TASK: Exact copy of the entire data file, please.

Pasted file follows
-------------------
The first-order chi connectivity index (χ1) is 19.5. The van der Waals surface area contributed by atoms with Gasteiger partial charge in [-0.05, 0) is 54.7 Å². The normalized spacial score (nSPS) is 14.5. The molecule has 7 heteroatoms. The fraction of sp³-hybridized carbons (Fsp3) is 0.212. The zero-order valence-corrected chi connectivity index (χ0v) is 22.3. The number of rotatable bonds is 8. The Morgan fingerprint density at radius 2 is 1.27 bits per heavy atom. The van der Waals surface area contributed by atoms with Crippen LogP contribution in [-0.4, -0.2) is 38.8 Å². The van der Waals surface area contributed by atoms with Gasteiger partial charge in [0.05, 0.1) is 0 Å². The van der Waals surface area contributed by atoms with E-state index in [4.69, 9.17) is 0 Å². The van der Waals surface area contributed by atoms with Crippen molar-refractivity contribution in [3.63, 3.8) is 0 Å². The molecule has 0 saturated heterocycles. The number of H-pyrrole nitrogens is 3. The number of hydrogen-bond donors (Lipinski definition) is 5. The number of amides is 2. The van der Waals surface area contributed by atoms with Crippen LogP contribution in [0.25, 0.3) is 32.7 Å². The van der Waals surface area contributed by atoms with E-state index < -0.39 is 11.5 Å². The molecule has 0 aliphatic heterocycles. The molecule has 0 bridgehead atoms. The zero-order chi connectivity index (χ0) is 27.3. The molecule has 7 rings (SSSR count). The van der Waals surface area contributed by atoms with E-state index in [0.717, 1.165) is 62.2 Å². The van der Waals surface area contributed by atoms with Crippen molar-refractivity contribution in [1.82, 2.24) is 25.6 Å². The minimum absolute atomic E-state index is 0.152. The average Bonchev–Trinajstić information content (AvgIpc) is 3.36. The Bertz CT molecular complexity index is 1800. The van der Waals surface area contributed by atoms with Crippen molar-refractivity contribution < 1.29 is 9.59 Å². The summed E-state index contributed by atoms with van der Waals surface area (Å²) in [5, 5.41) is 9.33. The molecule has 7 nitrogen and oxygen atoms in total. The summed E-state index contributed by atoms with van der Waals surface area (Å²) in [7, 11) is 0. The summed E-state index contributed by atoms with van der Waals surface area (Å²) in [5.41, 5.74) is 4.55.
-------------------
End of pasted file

The first-order chi connectivity index (χ1) is 19.5. The van der Waals surface area contributed by atoms with Gasteiger partial charge in [-0.05, 0) is 54.7 Å². The normalized spacial score (nSPS) is 14.5. The molecule has 7 heteroatoms. The fraction of sp³-hybridized carbons (Fsp3) is 0.212. The zero-order valence-corrected chi connectivity index (χ0v) is 22.3. The number of rotatable bonds is 8. The Morgan fingerprint density at radius 2 is 1.27 bits per heavy atom. The van der Waals surface area contributed by atoms with Crippen LogP contribution in [-0.4, -0.2) is 38.8 Å². The van der Waals surface area contributed by atoms with Gasteiger partial charge in [0.05, 0.1) is 0 Å². The van der Waals surface area contributed by atoms with E-state index in [4.69, 9.17) is 0 Å². The van der Waals surface area contributed by atoms with Crippen molar-refractivity contribution in [3.63, 3.8) is 0 Å². The molecule has 0 saturated heterocycles. The number of H-pyrrole nitrogens is 3. The number of hydrogen-bond donors (Lipinski definition) is 5. The number of amides is 2. The van der Waals surface area contributed by atoms with Crippen LogP contribution in [0.25, 0.3) is 32.7 Å². The van der Waals surface area contributed by atoms with E-state index < -0.39 is 11.5 Å². The molecule has 0 aliphatic heterocycles. The molecule has 0 bridgehead atoms. The zero-order chi connectivity index (χ0) is 27.3. The molecule has 7 rings (SSSR count). The van der Waals surface area contributed by atoms with E-state index in [0.717, 1.165) is 62.2 Å². The van der Waals surface area contributed by atoms with Crippen molar-refractivity contribution in [1.82, 2.24) is 25.6 Å². The minimum absolute atomic E-state index is 0.152. The average Bonchev–Trinajstić information content (AvgIpc) is 3.36. The Bertz CT molecular complexity index is 1800. The van der Waals surface area contributed by atoms with Crippen molar-refractivity contribution < 1.29 is 9.59 Å². The summed E-state index contributed by atoms with van der Waals surface area (Å²) in [5, 5.41) is 9.33. The molecule has 7 nitrogen and oxygen atoms in total. The summed E-state index contributed by atoms with van der Waals surface area (Å²) in [7, 11) is 0. The summed E-state index contributed by atoms with van der Waals surface area (Å²) in [5.41, 5.74) is 4.55.